Friday, July 27, 2012
Summer is a great time for some light reading outside. While some use that time to catch up on a mystery series or those classics they have been meaning to get to, I seem to be drawn to spiritual memoirs, particularly ones written by women. Here are a few that I have enjoyed recently.
Jesus Loves Women: A Memoir of Body and Spirit, by Tricia Gates Brown. This book was recommended to me by Cherice B, who wrote a review on her blog. If it hadn't been for Cherice's recommendation, I know I would not have read it, the title would have been too off-putting, but I'm glad she did. In the introduction, Brown wrote that she is drawn to "the complex interplay of body and spirit, of the sensual and the spiritual, and the sexual and the spiritual." As I read that, a voice inside me said, Yes! This is what we need! I am grateful for Brown's honesty in telling her own story, and the connections she makes between spirituality and the body. I do not know Brown personally, but she is a Quaker who lives in the Pacific Northwest, and it was fun to read a memoir with such a familiar setting.
Beginner's Grace: Bringing Prayer to Life, by Kate Braestrup. I first got to know some of Kate Braestrup's story in her book Here If You Need Me, about her work as a chaplain to game wardens in Maine (if you have not read that book yet, go get it from your library immediately). I grew up in a family and school where prayer was a given, so it surprises me how often I hear people say that they do not know how to pray. For anyone looking for ways to pray, I recommend this book. It is approachable and funny, filled with stories from Braestrup's life as well as a lot of great prayers. Braestrup does a good job of showing the vast variety of kinds of prayers―she does not even get to prayers where you ask for things until p. 131! There is also an appendix in the back with all of the prayers that are included throughout the book, many of which are by Braestrup.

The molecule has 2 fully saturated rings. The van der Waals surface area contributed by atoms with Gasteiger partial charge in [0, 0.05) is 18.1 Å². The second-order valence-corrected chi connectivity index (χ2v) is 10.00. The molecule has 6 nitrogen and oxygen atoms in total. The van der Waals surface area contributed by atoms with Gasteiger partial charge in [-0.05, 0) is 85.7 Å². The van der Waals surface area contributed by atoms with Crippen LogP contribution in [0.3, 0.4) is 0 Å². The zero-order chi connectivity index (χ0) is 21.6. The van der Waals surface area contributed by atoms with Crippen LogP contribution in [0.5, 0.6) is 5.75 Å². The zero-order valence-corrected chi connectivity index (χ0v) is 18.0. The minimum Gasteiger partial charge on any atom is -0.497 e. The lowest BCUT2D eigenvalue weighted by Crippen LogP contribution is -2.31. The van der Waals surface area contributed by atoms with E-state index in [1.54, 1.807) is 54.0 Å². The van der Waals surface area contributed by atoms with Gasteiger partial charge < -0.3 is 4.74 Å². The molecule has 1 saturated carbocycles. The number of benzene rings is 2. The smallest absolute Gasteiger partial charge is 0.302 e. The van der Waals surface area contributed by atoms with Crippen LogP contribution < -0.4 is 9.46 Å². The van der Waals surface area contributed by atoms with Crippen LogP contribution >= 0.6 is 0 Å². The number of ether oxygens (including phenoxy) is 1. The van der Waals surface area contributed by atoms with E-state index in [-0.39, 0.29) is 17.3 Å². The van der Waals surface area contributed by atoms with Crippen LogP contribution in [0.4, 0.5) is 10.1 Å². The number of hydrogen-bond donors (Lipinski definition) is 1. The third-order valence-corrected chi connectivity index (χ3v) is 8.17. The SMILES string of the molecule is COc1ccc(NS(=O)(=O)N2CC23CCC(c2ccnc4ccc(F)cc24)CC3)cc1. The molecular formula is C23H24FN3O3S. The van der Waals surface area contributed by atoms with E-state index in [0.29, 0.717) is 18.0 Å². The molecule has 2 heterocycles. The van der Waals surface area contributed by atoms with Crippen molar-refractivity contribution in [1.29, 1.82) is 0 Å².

Flunking Sainthood: A Year of Breaking the Sabbath, Forgetting to Pray, and Still Loving My Neighbor, by Jana Riess. This is the lightest of the three books, and at times reads like blog posts instead of a book. For one year, Riess set out to become more saintly by assigning herself a different spiritual practice each month, beginning with fasting. Reading this book felt a little like School of the Spirit-lite. There were a lot of familiar readings (The Desert Mothers and Fathers! The Rule of Saint Benedict!), but she didn't go deep into any of them. Riess states at various points that she feels like her spiritual practice is superficial, and I have to agree. She also recognizes by the end that these practices are meant to be done in community and it is less meaningful to try to do them alone. I think Riess is a little hard on herself when she says that she failed all of the spiritual practices―I think she had relative success with many of them, but she set herself up to fail with unreasonable expectations. Still, it is a very funny book and an easy way to learn about a lot of different spiritual practices.